In one mode of operation, the particulate on filter 18 can be rapidly subjected to a high temperature on the order of 700° C. to quickly burn off all of the particulate, both volatile hydrocarbon components and non-volatile carbon components. Oxidizer 32 ensures that all of the carbon in the particulate is converted into CO2. The carbon dioxide meter 38 measures the resulting amount of carbon dioxide which is directly related to the amount of carbon oxidized. The amount or level of diesel particulate within the exhaust is substantially equal to the amount of carbon.
By comparing this amount of diesel particulate with the amount of exhaust measured by flow controller 54, particulate concentration can be determined. Computer 62, is connected to flow controller 54 and to carbon dioxide meter 38 and receives measurement readings therefrom. The output of meter 38 is a measurement of the parts per million of CO2 in the recirculating gas stream within the closed measurement loop. Knowledge of the volume of the loop (gained through direct measurement or prior calibration by injection of known amounts of CO: into the loop) allows ready calculation of the number of molecules of CO2 by the computer. Each molecule of CO2 corresponds to an individual atom of carbon caught in the filter. From the number of carbon atoms, the mass of the carbon can be calculated in known fashion. The mass of the carbon is for all practical purposes equal to the mass of the particulate. Dividing the mass of the particulate by the measured amount of filtered diesel exhaust provides an accurate measure of particulate concentration. The computer can thus calculate the particulate concentration of the diesel exhaust from the measurement readings and provide an output signal representative of particulate concentration to an output device 64, e.g. a printer, meter or display device. Computer 62 can also advantageously be employed to control the operation of the valves, heating means and other components of the system in accordance with a desired schedule.
Since the diesel particulate is effectively 100% carbon, complete oxidation of the carbon within the filter cleans the filter entirely and allows it to be reused in the same system to again trap diesel particulate for oxidation into carbon dioxide. Accordingly, high efficiency filters which are also high temperature resistant can be effectively reused.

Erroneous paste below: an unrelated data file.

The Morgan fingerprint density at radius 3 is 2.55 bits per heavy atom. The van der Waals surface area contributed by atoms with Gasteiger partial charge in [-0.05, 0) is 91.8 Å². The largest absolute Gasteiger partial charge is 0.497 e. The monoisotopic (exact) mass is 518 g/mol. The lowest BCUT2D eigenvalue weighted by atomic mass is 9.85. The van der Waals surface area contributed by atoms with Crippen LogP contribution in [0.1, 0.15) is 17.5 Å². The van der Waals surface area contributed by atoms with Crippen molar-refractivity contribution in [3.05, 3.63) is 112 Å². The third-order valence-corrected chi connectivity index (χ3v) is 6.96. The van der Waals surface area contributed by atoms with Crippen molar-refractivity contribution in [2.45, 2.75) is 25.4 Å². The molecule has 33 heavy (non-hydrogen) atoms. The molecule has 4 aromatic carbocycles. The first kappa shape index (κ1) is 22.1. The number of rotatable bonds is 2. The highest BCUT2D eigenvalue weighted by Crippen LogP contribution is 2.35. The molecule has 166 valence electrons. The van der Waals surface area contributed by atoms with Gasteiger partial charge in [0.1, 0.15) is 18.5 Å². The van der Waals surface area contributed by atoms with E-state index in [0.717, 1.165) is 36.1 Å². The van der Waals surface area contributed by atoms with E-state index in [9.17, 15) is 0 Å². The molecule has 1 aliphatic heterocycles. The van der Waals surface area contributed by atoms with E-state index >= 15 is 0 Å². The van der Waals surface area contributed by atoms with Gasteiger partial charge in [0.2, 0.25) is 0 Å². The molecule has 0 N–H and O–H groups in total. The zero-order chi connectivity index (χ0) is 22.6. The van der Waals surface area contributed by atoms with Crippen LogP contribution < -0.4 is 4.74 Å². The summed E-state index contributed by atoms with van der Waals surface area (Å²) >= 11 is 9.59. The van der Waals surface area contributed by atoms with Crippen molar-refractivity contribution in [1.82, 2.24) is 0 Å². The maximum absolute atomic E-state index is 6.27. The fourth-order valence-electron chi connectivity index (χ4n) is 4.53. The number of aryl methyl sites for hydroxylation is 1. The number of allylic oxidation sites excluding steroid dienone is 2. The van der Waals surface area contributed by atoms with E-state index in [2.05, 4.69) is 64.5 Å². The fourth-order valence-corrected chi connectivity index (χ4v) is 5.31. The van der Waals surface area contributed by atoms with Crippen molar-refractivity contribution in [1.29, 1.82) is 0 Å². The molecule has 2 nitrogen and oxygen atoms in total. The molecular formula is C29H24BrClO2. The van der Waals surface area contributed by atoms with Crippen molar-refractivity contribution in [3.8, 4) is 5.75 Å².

In an alternative embodiment of the system of the present invention, the exhaust particulate can be trapped within the high efficiency filter prior to the filter being placed into a chamber for oxidation. In such a system, exhaust does not have to flow into the system and the measurement apparatus need not be connected to a diesel exhaust pipe. The alternative embodiment, shown in FIG. 2, contains a conduit 26 connecting the chamber 16' to an oxygen rich gas supply and a valve 28 to allow the oxygen rich gas to flow into the chamber 16'. Chamber 16' is constructed to allow ready insertion of a particulate laden filter 18 therein.
The filter 18, is first placed within a separate sampling unit (not shown) for allowing exhaust to flow therethrough. In this embodiment, the sampling unit is connected to the exhaust pipe of a diesel engine vehicle and diesel particulate is trapped within the filter while the flow therethrough is being measured. After filtering a sufficient amount of particulate from the exhaust, the filter 18 can then be removed from the sampling unit and placed within the chamber 16'. The system is then used as previously described in the aforementioned embodiment. The valve 28 upstream of the chamber can be opened allowing the oxygen rich gas to enter chamber 16' therethrough and valve 46 can be opened while valve 42 remains closed in order to purge the measurement loop. Valves 46 and 28 are then closed and valve 42 opened to establish the closed loop recirculating gas stream. The means for heating the filter can then be activated to facilitate oxidation of the carbon in filter 18 into carbon dioxide. The carbon dioxide meter 38 determines the amount of carbon dioxide within the system. The output of CO2 meter 38 and a flowmeter reading representative of the amount of filtered diesel exhaust are processed by computer 62 to determine the particulate concentration of the exhaust.